Researchers from seven universities are working together to identify management options to improve soybean quality, especially soy protein levels. Ignacio Ciampitti, a professor in farming systems with K-State Research and Extension is leading the project, funded by the United Soybean Board, with the goal of exploring ways to improve the quality of soybean seeds so that the crop continues to maintain high levels of protein as crop yields increase.
“As agronomists, we are always trying to improve yields, but at the same time we want to preserve the quality of that seed because that is what the end user is buying,” Ciampitti said.
Larry Purcell, Distinguished Professor and Altheimer Chair for Soybean Research with the University of Arkansas System Division of Agriculture serves on the project representing the Delta region.
“The protein concentration in soybean has steadily declined over the past 25 years,” Purcell said. “We want to better understand why the protein levels are decreasing, and if there are management practices with which we can increase the protein concentration.”
Researchers also want to gauge farmers’ awareness of protein concentration levels in their soybeans and what management practices growers may be willing to do to bump up the protein ratio. To better understand farmers’ perceptions of soybean quality, researchers are asking soybean growers to take a short survey. The questionnaire takes about five minutes to complete and will help define best practices for increasing soybean composition quality. Investigators are asking growers to respond by May 1.
The survey can be accessed here, https://kstate.qualtrics.com/jfe/form/SV_czLnuuiqIJlv1Od
Declining protein levels
As soybean yields have increased over the past 40 years, researchers say they have seen the protein concentration in soybeans drop. While 40% protein in soybeans is considered ideal, the average protein concentration now ranges between 33 and 39% (a study published by Ciampitti Lab). Declining protein levels make soybeans less valuable to their largest consumer, the livestock industry.
“As someone who studies physiology, I can tell you that protein is expensive for a plant to make from an energy standpoint,” Purcell said. “If you are selecting for yield and not trying to maintain protein, you may inadvertently select for low protein concentration varieties. When we see protein concentrations drop below 35%, it’s something the industry as a whole really needs to recognize.”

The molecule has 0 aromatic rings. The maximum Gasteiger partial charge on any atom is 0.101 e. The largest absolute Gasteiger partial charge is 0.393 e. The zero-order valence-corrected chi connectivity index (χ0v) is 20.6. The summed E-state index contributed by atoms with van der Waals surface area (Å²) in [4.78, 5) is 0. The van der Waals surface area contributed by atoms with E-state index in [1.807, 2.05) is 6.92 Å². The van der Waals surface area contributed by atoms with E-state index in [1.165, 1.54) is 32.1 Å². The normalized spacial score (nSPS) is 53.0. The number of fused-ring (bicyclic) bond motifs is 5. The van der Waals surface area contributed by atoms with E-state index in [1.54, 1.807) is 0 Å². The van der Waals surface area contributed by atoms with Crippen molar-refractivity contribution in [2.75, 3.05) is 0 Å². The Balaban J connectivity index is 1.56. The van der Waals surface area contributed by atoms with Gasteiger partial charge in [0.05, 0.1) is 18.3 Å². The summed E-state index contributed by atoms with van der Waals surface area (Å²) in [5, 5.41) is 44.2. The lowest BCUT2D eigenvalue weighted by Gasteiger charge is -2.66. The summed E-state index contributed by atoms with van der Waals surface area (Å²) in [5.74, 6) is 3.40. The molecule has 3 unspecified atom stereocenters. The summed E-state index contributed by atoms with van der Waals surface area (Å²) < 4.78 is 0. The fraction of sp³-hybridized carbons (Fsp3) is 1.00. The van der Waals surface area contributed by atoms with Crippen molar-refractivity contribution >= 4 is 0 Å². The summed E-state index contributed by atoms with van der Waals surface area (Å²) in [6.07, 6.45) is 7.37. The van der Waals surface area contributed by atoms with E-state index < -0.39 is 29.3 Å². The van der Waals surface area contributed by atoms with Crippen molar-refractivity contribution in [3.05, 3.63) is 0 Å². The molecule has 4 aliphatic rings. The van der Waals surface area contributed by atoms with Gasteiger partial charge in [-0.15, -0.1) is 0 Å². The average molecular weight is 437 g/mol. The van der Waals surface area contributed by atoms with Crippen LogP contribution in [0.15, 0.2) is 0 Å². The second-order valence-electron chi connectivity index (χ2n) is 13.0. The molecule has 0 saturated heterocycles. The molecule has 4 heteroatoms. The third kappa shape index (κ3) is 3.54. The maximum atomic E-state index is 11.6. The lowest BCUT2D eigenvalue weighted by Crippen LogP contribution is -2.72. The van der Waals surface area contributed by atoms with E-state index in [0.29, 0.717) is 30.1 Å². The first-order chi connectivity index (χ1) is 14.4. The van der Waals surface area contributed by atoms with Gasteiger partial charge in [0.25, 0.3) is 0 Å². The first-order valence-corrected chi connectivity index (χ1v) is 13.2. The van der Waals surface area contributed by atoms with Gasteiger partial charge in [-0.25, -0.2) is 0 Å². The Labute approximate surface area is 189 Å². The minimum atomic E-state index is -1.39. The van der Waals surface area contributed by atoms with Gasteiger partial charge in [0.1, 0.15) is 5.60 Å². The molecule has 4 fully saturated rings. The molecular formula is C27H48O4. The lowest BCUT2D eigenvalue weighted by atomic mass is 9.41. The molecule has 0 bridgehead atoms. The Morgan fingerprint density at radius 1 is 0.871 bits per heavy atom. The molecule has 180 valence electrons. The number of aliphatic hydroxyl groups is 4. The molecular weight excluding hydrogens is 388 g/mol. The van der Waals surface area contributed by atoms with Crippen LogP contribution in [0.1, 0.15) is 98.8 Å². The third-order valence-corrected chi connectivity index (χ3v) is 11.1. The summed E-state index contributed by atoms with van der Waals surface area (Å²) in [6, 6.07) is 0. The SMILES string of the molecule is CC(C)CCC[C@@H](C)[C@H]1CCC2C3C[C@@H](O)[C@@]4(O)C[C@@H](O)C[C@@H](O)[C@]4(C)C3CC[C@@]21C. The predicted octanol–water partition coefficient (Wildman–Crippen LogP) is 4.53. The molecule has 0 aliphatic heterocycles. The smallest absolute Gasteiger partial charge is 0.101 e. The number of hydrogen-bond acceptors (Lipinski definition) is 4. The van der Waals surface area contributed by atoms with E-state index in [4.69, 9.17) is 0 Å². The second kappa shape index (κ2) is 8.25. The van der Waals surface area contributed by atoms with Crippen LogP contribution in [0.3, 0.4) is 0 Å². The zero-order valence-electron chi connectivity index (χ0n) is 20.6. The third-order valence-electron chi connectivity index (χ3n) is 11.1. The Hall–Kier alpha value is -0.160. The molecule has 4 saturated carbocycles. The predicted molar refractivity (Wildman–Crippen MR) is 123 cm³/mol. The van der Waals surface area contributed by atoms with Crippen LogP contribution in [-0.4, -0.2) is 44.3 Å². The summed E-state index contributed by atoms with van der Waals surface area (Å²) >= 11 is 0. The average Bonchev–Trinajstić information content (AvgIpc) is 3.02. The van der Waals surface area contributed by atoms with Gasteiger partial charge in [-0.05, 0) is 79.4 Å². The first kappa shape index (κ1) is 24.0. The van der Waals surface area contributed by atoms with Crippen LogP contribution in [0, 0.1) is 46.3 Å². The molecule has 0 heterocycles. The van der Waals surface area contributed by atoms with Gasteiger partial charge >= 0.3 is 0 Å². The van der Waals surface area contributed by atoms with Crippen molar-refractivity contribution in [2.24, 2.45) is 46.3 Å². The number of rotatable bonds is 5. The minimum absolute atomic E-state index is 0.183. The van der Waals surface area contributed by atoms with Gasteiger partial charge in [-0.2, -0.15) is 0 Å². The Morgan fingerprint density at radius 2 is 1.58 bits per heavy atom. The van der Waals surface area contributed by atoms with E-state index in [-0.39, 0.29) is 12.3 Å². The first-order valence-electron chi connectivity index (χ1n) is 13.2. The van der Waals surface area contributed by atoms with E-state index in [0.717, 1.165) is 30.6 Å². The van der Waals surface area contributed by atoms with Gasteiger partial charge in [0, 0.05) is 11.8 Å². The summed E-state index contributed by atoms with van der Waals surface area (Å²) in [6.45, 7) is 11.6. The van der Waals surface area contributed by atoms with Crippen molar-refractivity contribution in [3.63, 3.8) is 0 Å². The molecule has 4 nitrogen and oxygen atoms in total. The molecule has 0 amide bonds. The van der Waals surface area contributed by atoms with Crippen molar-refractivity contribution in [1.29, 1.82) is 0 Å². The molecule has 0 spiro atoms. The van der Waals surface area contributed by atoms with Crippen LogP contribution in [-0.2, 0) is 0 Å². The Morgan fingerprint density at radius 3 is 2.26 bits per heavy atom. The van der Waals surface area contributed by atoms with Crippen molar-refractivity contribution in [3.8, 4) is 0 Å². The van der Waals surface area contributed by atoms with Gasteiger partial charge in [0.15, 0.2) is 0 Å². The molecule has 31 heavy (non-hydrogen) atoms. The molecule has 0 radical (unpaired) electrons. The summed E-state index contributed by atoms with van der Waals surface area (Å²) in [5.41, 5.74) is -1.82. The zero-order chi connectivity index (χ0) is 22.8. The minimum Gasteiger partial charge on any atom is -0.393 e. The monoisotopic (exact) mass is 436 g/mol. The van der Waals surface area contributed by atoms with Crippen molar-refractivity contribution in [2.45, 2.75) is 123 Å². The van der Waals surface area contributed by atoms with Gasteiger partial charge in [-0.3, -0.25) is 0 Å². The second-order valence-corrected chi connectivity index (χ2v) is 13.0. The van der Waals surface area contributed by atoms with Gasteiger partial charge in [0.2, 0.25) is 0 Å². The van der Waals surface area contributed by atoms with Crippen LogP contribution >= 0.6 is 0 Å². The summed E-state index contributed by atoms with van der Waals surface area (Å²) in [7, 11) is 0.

It’s known that soybean seed composition and yield are functions of a combination of genetics, the environment and management practices, but the contribution of each factor is not well understood.
“The soybean quality study seeks to identify practices that will maintain high levels of protein as crop levels increase”, Ciampitti said. In addition to Kansas State University and Arkansas, the project includes researchers from South Dakota State University, University of Illinois, Purdue University and University of Minnesota.
Ciampitti said the research group found early in the project that protein and amino acids tended to decrease in U.S. soybeans from southern to northern regions, findings that were first reported in the journal, Scientific Reports.
The researchers also think that applying small amounts of applied nitrogen to soybean fields – less than 50 pounds per acre – might improve the composition of amino acids in the plant, “but more research on this is in progress,” Ciampitti said.
They found that diverse rotations with other crops can give soybeans a protein boost, and some agricultural management practices – no-till, early planting dates, lower seed populations and others – help the crop to maintain its protein content at harvest. That work was recently cited in another scientific journal, Frontiers in Plant Science.
Ciampitti noted that the researchers have found mixed results when testing inoculants, such as rhizobia, on soybean seeds. “We believe there may be possibilities for using inoculants, but so far we have only had one study in which we see positive results,” he said.
But, he added, “when we are trying to expand the soybean frontier, there may be possibilities to explore if inoculating seed could help farmers. Based on my past experience, I have seen inoculants improve yields by two to five bushels per acre, but this also depends on the interaction of such factors as soil and weather conditions.”
That work, too, has been peer reviewed and published, recently appearing in Scientific Reports, through the online journal Nature Research.
Additional studies have found that while protein content may decrease in some soybean fields, the level of carbohydrates and other complex sugars may be increasing. That could be beneficial in some livestock systems where farmers are feeding soybean meal to pigs, for example. Carbohydrates provide energy which help animals grow more safely and efficiently.
“We are exploring all the possibilities at this point,” Ciampitti said. “We have evidence for the first time that there has been a change in the composition of soybeans, which will lead to a new (research) effort on improving our understanding of changes in soybean seed quality.”
Researchers say there is currently little financial incentive to manage for high protein soybeans. Understanding what steps farmers would be willing to take to increase protein levels will serve as an important base as research progresses.
“The online survey will be very useful as it will let us know what producers are currently doing and how interested they are in improving the protein concentration in their soybeans.”